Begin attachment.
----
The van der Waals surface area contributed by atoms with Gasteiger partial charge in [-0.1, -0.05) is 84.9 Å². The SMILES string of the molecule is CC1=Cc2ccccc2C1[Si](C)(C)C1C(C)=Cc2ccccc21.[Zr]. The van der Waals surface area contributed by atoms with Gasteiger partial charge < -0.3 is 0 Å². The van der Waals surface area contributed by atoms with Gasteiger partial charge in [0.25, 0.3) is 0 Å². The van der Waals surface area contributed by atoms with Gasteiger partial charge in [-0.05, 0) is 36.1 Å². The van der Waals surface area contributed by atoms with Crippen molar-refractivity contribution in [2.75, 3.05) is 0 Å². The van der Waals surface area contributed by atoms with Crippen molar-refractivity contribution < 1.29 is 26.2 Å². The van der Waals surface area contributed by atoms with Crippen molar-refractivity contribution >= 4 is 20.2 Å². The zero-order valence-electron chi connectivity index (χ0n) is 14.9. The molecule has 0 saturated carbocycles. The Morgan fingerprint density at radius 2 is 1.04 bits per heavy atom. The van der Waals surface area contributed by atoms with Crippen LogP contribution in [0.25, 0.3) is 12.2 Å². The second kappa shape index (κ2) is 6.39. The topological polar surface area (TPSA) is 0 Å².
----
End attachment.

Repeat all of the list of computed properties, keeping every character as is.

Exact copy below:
The van der Waals surface area contributed by atoms with Gasteiger partial charge in [-0.1, -0.05) is 84.9 Å². The SMILES string of the molecule is CC1=Cc2ccccc2C1[Si](C)(C)C1C(C)=Cc2ccccc21.[Zr]. The van der Waals surface area contributed by atoms with Gasteiger partial charge < -0.3 is 0 Å². The van der Waals surface area contributed by atoms with Gasteiger partial charge in [0.25, 0.3) is 0 Å². The van der Waals surface area contributed by atoms with Gasteiger partial charge in [-0.05, 0) is 36.1 Å². The van der Waals surface area contributed by atoms with Crippen molar-refractivity contribution in [2.75, 3.05) is 0 Å². The van der Waals surface area contributed by atoms with Crippen molar-refractivity contribution < 1.29 is 26.2 Å². The van der Waals surface area contributed by atoms with Crippen molar-refractivity contribution >= 4 is 20.2 Å². The zero-order valence-electron chi connectivity index (χ0n) is 14.9. The molecule has 0 saturated carbocycles. The Morgan fingerprint density at radius 2 is 1.04 bits per heavy atom. The van der Waals surface area contributed by atoms with Crippen LogP contribution in [0.25, 0.3) is 12.2 Å². The second kappa shape index (κ2) is 6.39. The topological polar surface area (TPSA) is 0 Å².